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Case Study 4 

Fuel Oil Damage to Malting Barley

Malted Barley shipped from Northern Europe arrived safely in port. However, when offloading commenced a large amount of fuel oil was splashed all over a number of the containers. There was clear evidence of a strong diesel smell in the area but it was hot whilst unloading in fine weather and the stevedores thought they could unload and let the oil evaporate and the smell dissipate. After the containers were off-loaded the dark residue caused by the oil could be clearly seen. hence it was deemed appropriate to try to wash the oil  residue off the containers using a detergent solution.

When the containers arrived at the brewery the head brewer immediately determined that it was not good practice to have tried to deliver the containers which had been contaminated. It was considered unsafe to try to use the malt inside in case of contamination. The ship owner was of the view that malt inside was usable because the containers were in good condition and there was no chance that the diesel oil could have entered into the container.

The cargo value was around £50,000 but the beer that could be brewed from this would have a potential retail value of up to £10M.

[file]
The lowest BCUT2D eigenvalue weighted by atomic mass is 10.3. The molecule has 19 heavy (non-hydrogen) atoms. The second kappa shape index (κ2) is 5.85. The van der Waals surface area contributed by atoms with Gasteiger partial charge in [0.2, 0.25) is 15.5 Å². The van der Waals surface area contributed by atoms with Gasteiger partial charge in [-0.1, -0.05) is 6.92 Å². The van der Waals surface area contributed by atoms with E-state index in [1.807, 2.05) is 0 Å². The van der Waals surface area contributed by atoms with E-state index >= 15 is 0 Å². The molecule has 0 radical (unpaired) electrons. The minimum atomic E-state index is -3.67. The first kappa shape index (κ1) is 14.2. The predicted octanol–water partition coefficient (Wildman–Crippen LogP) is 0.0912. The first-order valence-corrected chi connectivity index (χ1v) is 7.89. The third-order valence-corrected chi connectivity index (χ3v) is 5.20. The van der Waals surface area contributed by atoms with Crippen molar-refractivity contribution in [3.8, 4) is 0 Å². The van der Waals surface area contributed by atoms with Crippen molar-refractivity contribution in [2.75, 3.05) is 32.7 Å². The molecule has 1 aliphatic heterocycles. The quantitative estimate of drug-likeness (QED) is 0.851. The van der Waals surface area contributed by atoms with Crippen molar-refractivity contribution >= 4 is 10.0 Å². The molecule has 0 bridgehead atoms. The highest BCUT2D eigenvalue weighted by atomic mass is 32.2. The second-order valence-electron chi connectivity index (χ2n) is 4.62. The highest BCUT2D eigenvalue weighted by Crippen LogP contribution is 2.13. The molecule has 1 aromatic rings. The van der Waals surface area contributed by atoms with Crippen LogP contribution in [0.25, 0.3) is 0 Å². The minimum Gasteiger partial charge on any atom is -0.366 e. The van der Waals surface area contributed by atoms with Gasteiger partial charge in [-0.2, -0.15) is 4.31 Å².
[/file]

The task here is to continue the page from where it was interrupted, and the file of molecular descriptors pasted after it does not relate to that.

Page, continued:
Maltdoctor was consulted to work with the brewer in the presence of a representative of the shipping line to determine if the malt inside was contaminated and what the potential risk was if the malt was used in brewing.

Containers were opened one at a time and an initial aroma check on the inside of the containers revealed low level oil-based aromas on the container liner. Samples of malt were taken using a sampling spear and randomly checked later in triangle sensory tests for any abnormal aroma. Due to the time between the oil spill and sampling the levels were exceptionally difficult to detect, but there was some significance in a number of tests that the malt in the containers had a different aroma to the control malt which was an uncontaminated sample of the same batch.  It seemed that it was possible for the diesel oil vapour to have penetrated the container seals. Was this likely? How could that theory be proven? Interestingly on opening one of the containers a very strong detergent smell was detected. Maltdoctor had not been told if any of the containers was the one that had been washed, yet samples from this container clearly had a detergent-like aroma and indeed this container had been washed externally to try to remove the oil, which showed that external aromas could get into the container and contaminate the malt. There was no possibility of using this malt to brew with.

For the other containers it could not be guaranteed that the low level aroma of oil-vapour damage would not be detected if brewed with. Additionally these containers had certainly not been handled in a manner suitable for food-based products.

The risk was deemed too great to use any of this malt and Maltdoctor recommended that the brewery decision to reject the malt should be upheld.

 the UK barley

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